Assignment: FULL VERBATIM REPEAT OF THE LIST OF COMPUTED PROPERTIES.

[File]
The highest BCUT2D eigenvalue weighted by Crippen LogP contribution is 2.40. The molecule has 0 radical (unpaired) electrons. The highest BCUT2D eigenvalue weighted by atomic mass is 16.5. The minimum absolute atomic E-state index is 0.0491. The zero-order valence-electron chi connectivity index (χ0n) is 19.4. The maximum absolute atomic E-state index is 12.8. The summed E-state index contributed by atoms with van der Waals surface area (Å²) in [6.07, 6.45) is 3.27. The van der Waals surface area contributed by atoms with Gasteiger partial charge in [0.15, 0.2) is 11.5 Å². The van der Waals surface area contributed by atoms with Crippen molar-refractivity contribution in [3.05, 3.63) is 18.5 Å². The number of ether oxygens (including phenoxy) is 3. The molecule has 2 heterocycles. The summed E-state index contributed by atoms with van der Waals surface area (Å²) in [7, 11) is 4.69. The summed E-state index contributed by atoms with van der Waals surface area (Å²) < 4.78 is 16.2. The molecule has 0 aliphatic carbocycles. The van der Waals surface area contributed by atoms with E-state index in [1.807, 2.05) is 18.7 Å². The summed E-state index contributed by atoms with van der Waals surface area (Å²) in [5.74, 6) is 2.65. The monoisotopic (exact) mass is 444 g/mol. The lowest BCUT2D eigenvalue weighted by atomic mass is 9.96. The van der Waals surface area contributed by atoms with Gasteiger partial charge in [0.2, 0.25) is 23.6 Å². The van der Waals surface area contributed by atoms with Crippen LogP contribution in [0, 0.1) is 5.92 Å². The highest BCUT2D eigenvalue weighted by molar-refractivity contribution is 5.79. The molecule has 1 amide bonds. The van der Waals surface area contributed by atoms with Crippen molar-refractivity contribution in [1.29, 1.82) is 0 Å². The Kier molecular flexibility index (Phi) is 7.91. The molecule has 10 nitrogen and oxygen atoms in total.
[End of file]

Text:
The highest BCUT2D eigenvalue weighted by Crippen LogP contribution is 2.40. The molecule has 0 radical (unpaired) electrons. The highest BCUT2D eigenvalue weighted by atomic mass is 16.5. The minimum absolute atomic E-state index is 0.0491. The zero-order valence-electron chi connectivity index (χ0n) is 19.4. The maximum absolute atomic E-state index is 12.8. The summed E-state index contributed by atoms with van der Waals surface area (Å²) in [6.07, 6.45) is 3.27. The van der Waals surface area contributed by atoms with Gasteiger partial charge in [0.15, 0.2) is 11.5 Å². The van der Waals surface area contributed by atoms with Crippen molar-refractivity contribution in [3.05, 3.63) is 18.5 Å². The number of ether oxygens (including phenoxy) is 3. The molecule has 2 heterocycles. The summed E-state index contributed by atoms with van der Waals surface area (Å²) in [7, 11) is 4.69. The summed E-state index contributed by atoms with van der Waals surface area (Å²) < 4.78 is 16.2. The molecule has 0 aliphatic carbocycles. The van der Waals surface area contributed by atoms with E-state index in [1.807, 2.05) is 18.7 Å². The summed E-state index contributed by atoms with van der Waals surface area (Å²) in [5.74, 6) is 2.65. The monoisotopic (exact) mass is 444 g/mol. The lowest BCUT2D eigenvalue weighted by atomic mass is 9.96. The van der Waals surface area contributed by atoms with Gasteiger partial charge in [0.2, 0.25) is 23.6 Å². The van der Waals surface area contributed by atoms with Crippen LogP contribution in [0, 0.1) is 5.92 Å². The highest BCUT2D eigenvalue weighted by molar-refractivity contribution is 5.79. The molecule has 1 amide bonds. The van der Waals surface area contributed by atoms with Crippen molar-refractivity contribution in [1.29, 1.82) is 0 Å². The Kier molecular flexibility index (Phi) is 7.91. The molecule has 10 nitrogen and oxygen atoms in total.